How to Make Waterproof Matches
In a survival scenario, when you absolutely need to get a fire going, don't let a soggy match be your death sentence
These easy-to-make fire starters provide an all-in-one solution to starting a blaze: ignition, accelerant, and fuel in a single, handy, cheap package. To use, scrape the wax off the tip and strike against a rock. Each match will burn for five minutes or better.
What You’ll Need
- Strike-anywhere matches
- Paraffin wax
- Cotton yarn or wicking
- Straight pins
- Aluminum foil
- Tie an overhand knot in the yarn at the base of the match head and wrap the match shaft. Tuck the tag end of the yarn under the last wrap and pull snug. Cut excess yarn.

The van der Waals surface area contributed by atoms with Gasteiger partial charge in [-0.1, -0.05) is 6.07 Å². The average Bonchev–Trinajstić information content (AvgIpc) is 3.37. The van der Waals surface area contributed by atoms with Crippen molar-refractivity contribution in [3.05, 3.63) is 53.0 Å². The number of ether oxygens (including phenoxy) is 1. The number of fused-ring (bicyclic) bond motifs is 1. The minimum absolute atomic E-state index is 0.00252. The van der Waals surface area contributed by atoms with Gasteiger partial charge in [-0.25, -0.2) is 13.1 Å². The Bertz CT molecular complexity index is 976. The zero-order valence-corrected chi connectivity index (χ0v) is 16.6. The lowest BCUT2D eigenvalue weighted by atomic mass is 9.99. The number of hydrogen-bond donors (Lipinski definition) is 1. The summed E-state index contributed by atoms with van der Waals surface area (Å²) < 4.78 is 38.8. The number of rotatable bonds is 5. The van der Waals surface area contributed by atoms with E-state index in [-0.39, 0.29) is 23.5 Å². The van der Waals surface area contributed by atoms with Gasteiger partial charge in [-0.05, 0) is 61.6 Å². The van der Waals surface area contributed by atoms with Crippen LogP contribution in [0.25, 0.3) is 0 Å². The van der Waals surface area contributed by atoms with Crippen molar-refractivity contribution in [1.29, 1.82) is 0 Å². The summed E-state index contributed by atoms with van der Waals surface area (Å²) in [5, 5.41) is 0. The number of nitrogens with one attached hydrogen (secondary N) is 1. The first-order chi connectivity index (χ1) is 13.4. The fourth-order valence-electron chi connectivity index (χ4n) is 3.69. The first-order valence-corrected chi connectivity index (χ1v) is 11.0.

- Melt paraffin wax in a DIY double boiler. Select an old pot that will nest in a larger pot. (A clean coffee can works in a pinch.) Fill the larger pot about half full with water and place on medium heat on the stove. Set the wax in the smaller pot and place it in the larger pot. Pay close attention. Paraffin wax has a low flash point and can burst into flame when overheated. When fully melted, move the setup off the heat.
- Insert a straight pin into the non-striking end of a match and dip the entire match in the wax for a few seconds. Set on the foil to harden. Dip every match several times to build up a waterproof coating that also serves as fuel. After the last dip, remove the pin and tamp down the moist wax to seal the pinhole.
This article was adapted from Field & Stream’s Total Camping Manual.